What’s the point of spending valuable time in the field, using great cameras and lenses, shooting RAW and processing in ProPhoto, only to print in sRGB? There is a good chance this is what you’re doing without even knowing it.
One tip off is if the lab requires you to submit the file in sRGB. That one is pretty self explanatory. The lab has just told you they are not printing everything in your file.
But there are sneakier ways that you can be limited to sRGB. Some ordering systems force everything into sRGB for consistencies sake. There is no easy way to tell this apart from asking the lab if their software is processing everything in sRGB.
Another way you can be limited is by what you are printing on. RA-4 chromogenic papers, the most common paper used by labs, have a gamut that really isn’t much larger than sRGB. RA-4 used to be state of the art, but you can more is possible. With the right inkjet process, you can get a much wider gamut and produce more vibrant prints.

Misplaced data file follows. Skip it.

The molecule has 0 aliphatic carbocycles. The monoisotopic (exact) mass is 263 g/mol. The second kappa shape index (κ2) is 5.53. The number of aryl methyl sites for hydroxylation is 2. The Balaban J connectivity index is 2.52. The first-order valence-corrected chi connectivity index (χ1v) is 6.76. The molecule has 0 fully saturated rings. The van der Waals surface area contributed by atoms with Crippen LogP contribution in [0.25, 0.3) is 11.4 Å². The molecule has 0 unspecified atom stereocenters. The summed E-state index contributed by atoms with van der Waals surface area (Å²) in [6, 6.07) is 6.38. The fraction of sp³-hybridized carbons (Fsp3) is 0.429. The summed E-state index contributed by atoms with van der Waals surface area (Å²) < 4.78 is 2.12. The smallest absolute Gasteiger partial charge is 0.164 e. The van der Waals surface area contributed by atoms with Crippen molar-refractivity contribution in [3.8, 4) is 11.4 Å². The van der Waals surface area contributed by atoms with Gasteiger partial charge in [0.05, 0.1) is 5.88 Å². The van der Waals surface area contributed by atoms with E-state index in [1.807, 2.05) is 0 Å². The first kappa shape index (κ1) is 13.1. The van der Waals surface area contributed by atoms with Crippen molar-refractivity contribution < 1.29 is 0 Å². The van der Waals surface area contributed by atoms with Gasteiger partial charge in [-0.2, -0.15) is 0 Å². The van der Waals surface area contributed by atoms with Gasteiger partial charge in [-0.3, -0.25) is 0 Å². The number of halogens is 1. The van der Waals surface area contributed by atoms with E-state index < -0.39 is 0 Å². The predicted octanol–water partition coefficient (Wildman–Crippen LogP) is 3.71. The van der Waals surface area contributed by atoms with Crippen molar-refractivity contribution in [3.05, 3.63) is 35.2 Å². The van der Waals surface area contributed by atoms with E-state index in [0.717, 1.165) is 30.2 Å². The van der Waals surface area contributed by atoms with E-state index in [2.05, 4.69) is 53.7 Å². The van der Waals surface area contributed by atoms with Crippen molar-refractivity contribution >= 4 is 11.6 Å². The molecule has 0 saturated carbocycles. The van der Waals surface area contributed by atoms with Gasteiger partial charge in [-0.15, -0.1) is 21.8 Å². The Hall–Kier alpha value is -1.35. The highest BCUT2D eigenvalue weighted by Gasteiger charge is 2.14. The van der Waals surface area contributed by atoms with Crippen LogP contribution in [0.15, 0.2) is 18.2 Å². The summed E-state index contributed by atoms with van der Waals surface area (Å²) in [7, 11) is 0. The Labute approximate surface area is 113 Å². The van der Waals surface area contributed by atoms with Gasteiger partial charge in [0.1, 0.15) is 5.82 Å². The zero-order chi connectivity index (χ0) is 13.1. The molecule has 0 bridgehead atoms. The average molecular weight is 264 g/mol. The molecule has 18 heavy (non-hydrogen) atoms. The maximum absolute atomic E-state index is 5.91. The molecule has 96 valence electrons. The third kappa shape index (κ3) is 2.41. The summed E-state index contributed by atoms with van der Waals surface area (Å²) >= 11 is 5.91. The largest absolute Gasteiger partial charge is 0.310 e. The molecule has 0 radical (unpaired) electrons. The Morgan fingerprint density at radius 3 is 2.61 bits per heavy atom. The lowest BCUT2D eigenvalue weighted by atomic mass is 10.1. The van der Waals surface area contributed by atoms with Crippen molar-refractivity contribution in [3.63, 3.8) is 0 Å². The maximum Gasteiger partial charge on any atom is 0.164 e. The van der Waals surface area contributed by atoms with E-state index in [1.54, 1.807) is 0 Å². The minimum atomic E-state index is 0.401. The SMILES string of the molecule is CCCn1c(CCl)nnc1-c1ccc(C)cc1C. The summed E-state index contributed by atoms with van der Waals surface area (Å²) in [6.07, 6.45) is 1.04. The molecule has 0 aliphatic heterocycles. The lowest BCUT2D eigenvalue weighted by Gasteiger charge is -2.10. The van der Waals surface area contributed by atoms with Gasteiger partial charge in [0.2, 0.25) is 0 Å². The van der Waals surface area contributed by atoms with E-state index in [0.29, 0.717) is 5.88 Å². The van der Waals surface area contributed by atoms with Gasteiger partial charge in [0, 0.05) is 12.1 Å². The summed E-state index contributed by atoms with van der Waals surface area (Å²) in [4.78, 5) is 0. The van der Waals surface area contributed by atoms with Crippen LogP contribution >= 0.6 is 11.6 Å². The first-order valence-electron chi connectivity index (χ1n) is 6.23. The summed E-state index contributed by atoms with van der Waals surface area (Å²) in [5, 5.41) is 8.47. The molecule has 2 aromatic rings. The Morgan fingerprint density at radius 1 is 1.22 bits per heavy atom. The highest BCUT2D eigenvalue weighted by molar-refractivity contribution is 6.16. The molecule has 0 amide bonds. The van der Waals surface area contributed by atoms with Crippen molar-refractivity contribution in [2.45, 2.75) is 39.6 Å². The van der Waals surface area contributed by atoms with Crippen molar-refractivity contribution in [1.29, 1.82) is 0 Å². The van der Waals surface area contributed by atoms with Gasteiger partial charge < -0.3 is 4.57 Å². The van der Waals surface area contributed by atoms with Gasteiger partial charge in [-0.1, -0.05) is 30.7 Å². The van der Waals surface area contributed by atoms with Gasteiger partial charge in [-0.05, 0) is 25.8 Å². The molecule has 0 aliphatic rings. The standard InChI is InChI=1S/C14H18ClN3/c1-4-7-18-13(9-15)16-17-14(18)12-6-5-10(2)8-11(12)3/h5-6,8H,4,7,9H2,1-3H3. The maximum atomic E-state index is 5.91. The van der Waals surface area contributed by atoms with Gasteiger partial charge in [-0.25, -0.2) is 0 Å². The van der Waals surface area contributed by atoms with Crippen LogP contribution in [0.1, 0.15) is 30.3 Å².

There are very good business reasons labs work the way they do, but it’s not the way I work.
I want to produce the most vibrant print I can, something that is as close to your vision as possible. I’ve seen the difference that wide gamut printing can make, so I can’t even imaging converting it to sRGB as part of the workflow. If your file is in ProPhoto, I’ll print it in ProPhoto so you get the best print possible.
Everything about my process is designed to bring out the best in a photograph, even when it means working a little harder, because it makes a print with more impact. Once you’ve seen the difference, you won’t want to go back.